One night in January I needed to make dinner. My dad was out of town. My mom was sick. [It was really cold too, but remember we're not really talking about bad weather if we can help it.] Soup sounded good, but I wanted to make one that we’d never tried before.
Cue blog-archive-scouring. Similar recipes seemed to catch my eye on all of the blogs I summoned, and they all involved lots of garlic. Lots of garlic. No arguing there, right?
In the end I went with Joy the Baker’s recipe, which also involved a happy addition of roasted potatoes. I also added some roasted boneless skinless chicken thighs, mostly because my brother doesn’t view vegetarian meals very favorably, and I wanted everyone to be pleased.
It worked, and now I consider this one of my favorite soups! And I’ve had a chance to eat it quite a few times, due to um, cold weather. Moving on!
When you read the recipe below and see that the soup calls for 88 cloves of garlic, don’t be alarmed. Trust. (Then start peeling.) But really, the soup is far from abrasive. 52 cloves are roasted until they’re soft and sweet. The remaining 36 get sautéed later on with onions and olive oil, etc, and the finished soup is creamy and muted-garlicky (a new description I just created) and comforting.
Recipe adapted from Joy the Baker
Note: You can follow these steps (minus the sauce) if you’d like to add chicken to your soup as well. It’s just as good with or without.
For the roasted garlic:
52 garlic cloves, unpeeled
Salt + pepper
For the roasted potatoes:
4 large russet potatoes, cut into bite-sized chunks
2 tablespoons fresh rosemary, chopped
Salt + pepper
For the soup:
4 tablespoons olive oil
4 medium yellow onions, thinly sliced
4 teaspoons fresh thyme, chopped (you could substitute rosemary)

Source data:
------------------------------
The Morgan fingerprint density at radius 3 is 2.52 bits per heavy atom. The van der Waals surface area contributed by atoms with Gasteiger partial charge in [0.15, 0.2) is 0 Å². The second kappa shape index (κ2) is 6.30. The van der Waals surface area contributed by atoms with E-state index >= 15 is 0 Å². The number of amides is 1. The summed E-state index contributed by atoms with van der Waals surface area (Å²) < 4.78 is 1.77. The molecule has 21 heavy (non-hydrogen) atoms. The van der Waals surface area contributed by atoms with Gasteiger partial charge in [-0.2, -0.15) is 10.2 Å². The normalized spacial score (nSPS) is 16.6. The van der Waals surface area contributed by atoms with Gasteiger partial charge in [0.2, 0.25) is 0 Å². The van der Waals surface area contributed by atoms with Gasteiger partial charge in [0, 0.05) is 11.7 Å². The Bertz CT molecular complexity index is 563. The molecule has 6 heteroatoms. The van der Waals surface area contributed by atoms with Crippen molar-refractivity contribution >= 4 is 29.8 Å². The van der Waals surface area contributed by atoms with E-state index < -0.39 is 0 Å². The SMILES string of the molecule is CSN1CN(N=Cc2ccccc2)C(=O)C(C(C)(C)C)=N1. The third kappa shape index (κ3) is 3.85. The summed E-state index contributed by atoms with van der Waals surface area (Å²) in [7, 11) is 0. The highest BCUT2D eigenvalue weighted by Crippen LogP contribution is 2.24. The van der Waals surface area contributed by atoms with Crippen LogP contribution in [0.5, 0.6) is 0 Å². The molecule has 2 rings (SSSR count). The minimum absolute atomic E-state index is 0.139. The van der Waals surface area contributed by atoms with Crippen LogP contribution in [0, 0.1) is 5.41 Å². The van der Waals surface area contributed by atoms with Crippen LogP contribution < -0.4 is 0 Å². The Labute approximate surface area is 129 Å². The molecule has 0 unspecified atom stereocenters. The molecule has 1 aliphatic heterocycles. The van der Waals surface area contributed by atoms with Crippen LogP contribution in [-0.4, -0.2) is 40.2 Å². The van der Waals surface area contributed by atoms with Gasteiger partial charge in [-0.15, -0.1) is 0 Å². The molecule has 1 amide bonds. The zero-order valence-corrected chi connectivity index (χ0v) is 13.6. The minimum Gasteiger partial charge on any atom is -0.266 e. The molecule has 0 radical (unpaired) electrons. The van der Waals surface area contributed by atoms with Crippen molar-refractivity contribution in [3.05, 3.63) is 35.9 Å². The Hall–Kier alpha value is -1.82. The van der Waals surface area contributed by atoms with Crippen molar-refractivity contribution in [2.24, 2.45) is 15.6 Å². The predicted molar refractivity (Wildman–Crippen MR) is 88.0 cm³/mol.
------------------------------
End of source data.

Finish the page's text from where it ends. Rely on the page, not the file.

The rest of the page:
36 garlic cloves, peeled
8 cups chicken stock
1 cup heavy cream (or half-and-half)
Salt + pepper
Lemon wedges, olive oil, and parmesan, for serving
Preheat the oven to 400 degrees. In a small baking dish, toss the 52 unpeeled cloves of garlic with plenty of olive oil (enough to lightly coat all the garlic), salt, and pepper. Cover the dish with foil, then bake for 30-35 minutes. A knife will very easily slice through the garlic when it’s finished. Remove the dish from the oven and set aside to cool before handling it. Once cool, remove the garlic from their skins into a bowl.
While the garlic is still roasting, prep the potatoes. Scatter the chunks on a parchment-lined baking sheet, coat with olive oil, and toss with rosemary, salt, and pepper. As soon as the garlic comes out of the oven, slide the potatoes in and turn the heat up to 425 degrees. Roast for about 40-45 minutes, until the potatoes are nicely browned and tender.
While the potatoes are roasting, heat the 4 tablespoons of olive oil in a large pot. I love using a Dutch oven for soups. Add the onions and thyme and cook until the onions are soft, stirring frequently. Add the roasted garlic and raw garlic. Let it cook for about 5 minutes, then add the chicken stock. Bring to a boil, then reduce to a simmer for about 20 minutes. The raw garlic will be softened.
Using an immersion blender, blend the soup until smooth. Watch out for any sneaky whole garlic cloves that might try to evade blending. Alternately, you could blend the soup in a few batches in a regular blender. Stir in the cream, and season the soup with salt and pepper to taste.
When you’re ready to serve, place scoops of the roasted potatoes in bowls, and ladle the soup over them. Top with a drizzle of olive oil, a squeeze of lemon juice, and plenty of cheese.
Makes about 6 servings.